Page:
Five Discernment Tips From Post-Resurrection Biblical Characters
The Scripture readings at Mass during the Easter season provide insights into the lives of people transformed by the resurrection of Jesus. Here are stories of some of those prominent individuals whose encounters with the Risen Christ offer important tips on discernment:
1. Mary of Magdala: Learn to let go.
Mary was weeping outside the empty tomb when Jesus appeared to her. Her grief was so devastating that she did not recognize Jesus in her midst. Calling her by name, Jesus told her, "Stop holding on to me." (Jn 20:17) It was not a reprimand to her but an invitation to let go.
Holding on to a devastating loss or a painful past can be paralyzing to discipleship. Letting go clears the obstacles to seeing Christ present in your life and hearing his voice calling your name. It also brings about a renewed sense of purpose in life. Mary hastily left that empty tomb and joyfully announced to the disciples, "I have seen the Lord." (Jn 20:18)
2. Thomas: Speak your doubts.
Thomas did not believe: "Unless I see the mark of the nails in his hands and put my finger into his side, I will not believe." (Jn 20:25) He got his wish. Jesus returned a week later. Jesus came with no reproach for Thomas for wanting to see for himself what others had seen. Jesus simply held out his hands, uncovered his side, and invited Thomas to touch the wounds.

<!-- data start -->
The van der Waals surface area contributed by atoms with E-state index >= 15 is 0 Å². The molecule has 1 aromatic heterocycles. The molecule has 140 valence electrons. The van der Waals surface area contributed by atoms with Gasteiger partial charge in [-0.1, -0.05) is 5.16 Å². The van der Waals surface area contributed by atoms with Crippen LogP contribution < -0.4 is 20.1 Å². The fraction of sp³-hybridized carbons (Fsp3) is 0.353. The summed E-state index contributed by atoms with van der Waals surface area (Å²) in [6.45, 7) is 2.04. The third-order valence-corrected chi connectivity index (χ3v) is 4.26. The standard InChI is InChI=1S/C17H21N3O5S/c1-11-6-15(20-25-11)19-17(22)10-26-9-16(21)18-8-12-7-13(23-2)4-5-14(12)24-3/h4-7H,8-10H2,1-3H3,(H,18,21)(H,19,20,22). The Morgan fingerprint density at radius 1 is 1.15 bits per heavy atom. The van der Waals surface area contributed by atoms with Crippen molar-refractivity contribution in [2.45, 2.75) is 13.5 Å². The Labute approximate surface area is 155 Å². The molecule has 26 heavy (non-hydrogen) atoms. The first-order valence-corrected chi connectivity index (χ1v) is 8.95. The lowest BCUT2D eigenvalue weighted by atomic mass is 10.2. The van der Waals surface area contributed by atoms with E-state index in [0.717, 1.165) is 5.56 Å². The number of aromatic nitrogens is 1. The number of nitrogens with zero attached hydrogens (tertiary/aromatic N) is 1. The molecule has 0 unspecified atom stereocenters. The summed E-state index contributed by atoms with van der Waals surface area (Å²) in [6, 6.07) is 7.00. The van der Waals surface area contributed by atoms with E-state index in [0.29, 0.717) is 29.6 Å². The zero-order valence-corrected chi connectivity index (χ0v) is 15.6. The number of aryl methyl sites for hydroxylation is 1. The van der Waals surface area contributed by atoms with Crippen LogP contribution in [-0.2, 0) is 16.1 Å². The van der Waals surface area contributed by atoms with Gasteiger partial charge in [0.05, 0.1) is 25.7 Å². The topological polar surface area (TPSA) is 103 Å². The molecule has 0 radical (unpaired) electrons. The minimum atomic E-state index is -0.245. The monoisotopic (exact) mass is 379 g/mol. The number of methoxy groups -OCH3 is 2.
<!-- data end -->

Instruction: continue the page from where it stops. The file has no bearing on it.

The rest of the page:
Having reasonable doubts does not equal weak faith. It is healthy and can lead to stronger faith. Jesus wants to help you get past your reasonable doubts so that you can draw closer to him. Thomas recommitted his life to Jesus when he said, "My Lord and my God!" (Jn 20:28)
3. Peter: Give what you have.
Peter looked intently at a crippled beggar and said to him, "I have neither silver nor gold, but what I do have I give you: in the name of Jesus the Nazorean, rise and walk." (Acts 3:6) He was healed and started walking and jumping in praise to God.
To think that you have to be extremely intelligent and talented to consider the priesthood or religious life is a fallacy. Jesus calls people willing to let him fill them with his love so that they in turn can share it with others. This healing emboldened Peter to preach about Jesus even in very hostile public places.
4. Stephen: Be a man of prayer.
Acts of the Apostles describes Stephen as a "man filled with faith and the Holy Spirit," a courageous disciple "filled with grace and power."(Acts 6:5,8) He was a man of prayer.
Having a consistent prayer life attunes your heart and mind to the gentle voice of Jesus. Miracles happen when you are a person of prayer. As Stephen was being stoned to death for blasphemy, he "looked up intently to heaven" (Acts 7:55) and prayed for his persecutors. One of them was a young man named Saul who later converted and became Paul. Never underestimate the power of prayer!
5. Paul and Barnabas: Persevere in your challenges.
Paul and Barnabas were companions in many missionary journeys. There was opposition almost everywhere they traveled to preach. Paul spoke of being beaten and robbed. Yet they never gave up and faced these hardships with determination and perseverance.
Persevering in life challenges is key to persevering in discernment. How you face your hardships determines how you handle your discernment. A life at peace with personal hardships leaves one with sufficient time and energy to devote to discernment. Paul and Barnabas accepted the opposition to their preaching. That became part of their calling.
Easter is a season of new beginnings! It is a wonderful time to reignite your discernment. Take it from the folks in the Gospel of John and the Acts of the Apostles: let go, speak your doubts, give what you have, be a man of prayer, and persevere in your challenges!